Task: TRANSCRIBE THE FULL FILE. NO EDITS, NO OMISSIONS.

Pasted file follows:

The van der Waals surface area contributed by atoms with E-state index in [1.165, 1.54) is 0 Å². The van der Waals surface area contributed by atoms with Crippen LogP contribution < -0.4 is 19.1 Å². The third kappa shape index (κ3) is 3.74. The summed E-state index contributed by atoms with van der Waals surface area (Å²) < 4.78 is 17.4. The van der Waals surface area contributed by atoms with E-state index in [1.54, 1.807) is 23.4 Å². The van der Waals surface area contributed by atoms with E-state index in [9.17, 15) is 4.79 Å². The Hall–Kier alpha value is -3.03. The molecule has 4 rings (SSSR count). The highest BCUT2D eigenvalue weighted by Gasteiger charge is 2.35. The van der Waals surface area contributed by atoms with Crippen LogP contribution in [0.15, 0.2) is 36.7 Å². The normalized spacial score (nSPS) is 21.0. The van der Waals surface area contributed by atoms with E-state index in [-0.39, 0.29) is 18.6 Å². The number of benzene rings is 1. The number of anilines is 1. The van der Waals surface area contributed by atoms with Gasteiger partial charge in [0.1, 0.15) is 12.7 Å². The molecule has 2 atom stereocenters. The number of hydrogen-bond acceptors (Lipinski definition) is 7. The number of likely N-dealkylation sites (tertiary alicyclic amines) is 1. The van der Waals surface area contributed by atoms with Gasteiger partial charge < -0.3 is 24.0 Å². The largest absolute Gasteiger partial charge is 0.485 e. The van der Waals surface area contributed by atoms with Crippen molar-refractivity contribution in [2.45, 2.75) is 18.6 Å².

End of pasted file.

The van der Waals surface area contributed by atoms with E-state index in [1.165, 1.54) is 0 Å². The van der Waals surface area contributed by atoms with Crippen LogP contribution < -0.4 is 19.1 Å². The third kappa shape index (κ3) is 3.74. The summed E-state index contributed by atoms with van der Waals surface area (Å²) < 4.78 is 17.4. The van der Waals surface area contributed by atoms with E-state index in [1.54, 1.807) is 23.4 Å². The van der Waals surface area contributed by atoms with E-state index in [9.17, 15) is 4.79 Å². The Hall–Kier alpha value is -3.03. The molecule has 4 rings (SSSR count). The highest BCUT2D eigenvalue weighted by Gasteiger charge is 2.35. The van der Waals surface area contributed by atoms with Crippen LogP contribution in [0.15, 0.2) is 36.7 Å². The normalized spacial score (nSPS) is 21.0. The van der Waals surface area contributed by atoms with E-state index in [-0.39, 0.29) is 18.6 Å². The number of benzene rings is 1. The number of anilines is 1. The van der Waals surface area contributed by atoms with Gasteiger partial charge in [0.1, 0.15) is 12.7 Å². The molecule has 2 atom stereocenters. The number of hydrogen-bond acceptors (Lipinski definition) is 7. The number of likely N-dealkylation sites (tertiary alicyclic amines) is 1. The van der Waals surface area contributed by atoms with Gasteiger partial charge < -0.3 is 24.0 Å². The largest absolute Gasteiger partial charge is 0.485 e. The van der Waals surface area contributed by atoms with Crippen molar-refractivity contribution in [2.45, 2.75) is 18.6 Å².